Ok, so that was a poor play-on-words attempt.
Promoting the use of technology in the classroom is fun for me. I’ve bought in, I believe in it, and I love sharing what I know and learning from others. However, it’s not always easy.
Technology can be frustrating at times, and it takes a lot of work for a teacher to revamp a lesson and infuse it with technology. Not to mention, it’s mid-year, it’s cold out, work is piling up, and we’re all tired. We’ve all been there. Why am I doing this and is it summer yet thoughts begins to cross our mind.
I came across the following Edutopia video, and sent it out to the teachers at my school to help remind them why they are all working so hard to make the best use out of technology. It lit a fire in me, and I hope it does the same for them, and even you reading this. This short, four minute video does a fantastic job of highlighting a couple major points I try to relay to the teachers at my school.
Two of my favorite quotes in the video:
“Technology, it’s a tool. It’s what you do with that tool, what you can make, what you allow the students to make, that’s really what technology is about. If you can do this lesson without technology, that’s great. But if you can do it better with technology, then that’s why you use it. That’s why you use tools.”
I think this is an important concept to remember. No one should be using technology for technology’s sake. You can have the latest and greatest equipment, but if you don’t put it to good use, it won’t make your lesson any better and your students will not automatically learn more. Not every lesson is going to need technology, but many lessons can be enhanced by embracing some form of technology.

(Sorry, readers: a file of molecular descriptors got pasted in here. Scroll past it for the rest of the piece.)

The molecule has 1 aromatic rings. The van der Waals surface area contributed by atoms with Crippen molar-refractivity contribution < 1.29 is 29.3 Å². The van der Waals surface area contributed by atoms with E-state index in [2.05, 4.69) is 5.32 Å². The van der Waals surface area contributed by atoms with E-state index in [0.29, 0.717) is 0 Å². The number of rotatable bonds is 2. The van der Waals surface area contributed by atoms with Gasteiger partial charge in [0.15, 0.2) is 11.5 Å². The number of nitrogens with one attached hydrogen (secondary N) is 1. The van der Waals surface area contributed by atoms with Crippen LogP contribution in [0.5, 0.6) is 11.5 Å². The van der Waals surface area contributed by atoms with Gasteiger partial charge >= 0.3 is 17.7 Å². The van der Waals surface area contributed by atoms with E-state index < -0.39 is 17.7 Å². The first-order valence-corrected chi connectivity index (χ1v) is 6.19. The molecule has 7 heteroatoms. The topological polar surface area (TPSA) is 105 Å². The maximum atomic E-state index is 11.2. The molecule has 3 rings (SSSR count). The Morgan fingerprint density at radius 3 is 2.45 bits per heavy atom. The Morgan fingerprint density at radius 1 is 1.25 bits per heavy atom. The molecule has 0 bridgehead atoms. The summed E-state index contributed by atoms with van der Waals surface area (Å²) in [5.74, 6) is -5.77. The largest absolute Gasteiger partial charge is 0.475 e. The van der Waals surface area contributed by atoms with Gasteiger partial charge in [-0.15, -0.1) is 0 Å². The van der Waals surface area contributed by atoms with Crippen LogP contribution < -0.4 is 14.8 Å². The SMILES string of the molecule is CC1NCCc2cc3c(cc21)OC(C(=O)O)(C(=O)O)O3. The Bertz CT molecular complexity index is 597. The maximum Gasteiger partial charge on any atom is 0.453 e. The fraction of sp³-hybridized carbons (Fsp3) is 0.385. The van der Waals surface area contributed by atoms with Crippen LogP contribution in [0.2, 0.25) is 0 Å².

However, sticking a piece of technology in front of a student will not automatically engage them. We have to do what we tell our students every day: think outside of the box. Heck, get rid of the box all together. Could you flip this lesson? Could students turn a traditional research paper into a vodcast or podcast? Could you Skype a guest speaker, who would otherwise not be able to make the journey to your class? Could you turn this traditional group work into an online, collaborative space? The options are endless.
“When you create, you take ownership of your learning. You understand it in a very different way than if you just memorize something from a textbook…”
Another important concept to take from this video is the value technology can add to higher level thinking. With technology, it is easy to create (videos, pictures, blogs, podcasts, wikis, etc). Technology opens doors for students to truly understand and apply concepts in ways that the traditional classroom has not.
So, come on. Jump on the ed tech bandwagon!
Tech to You Later!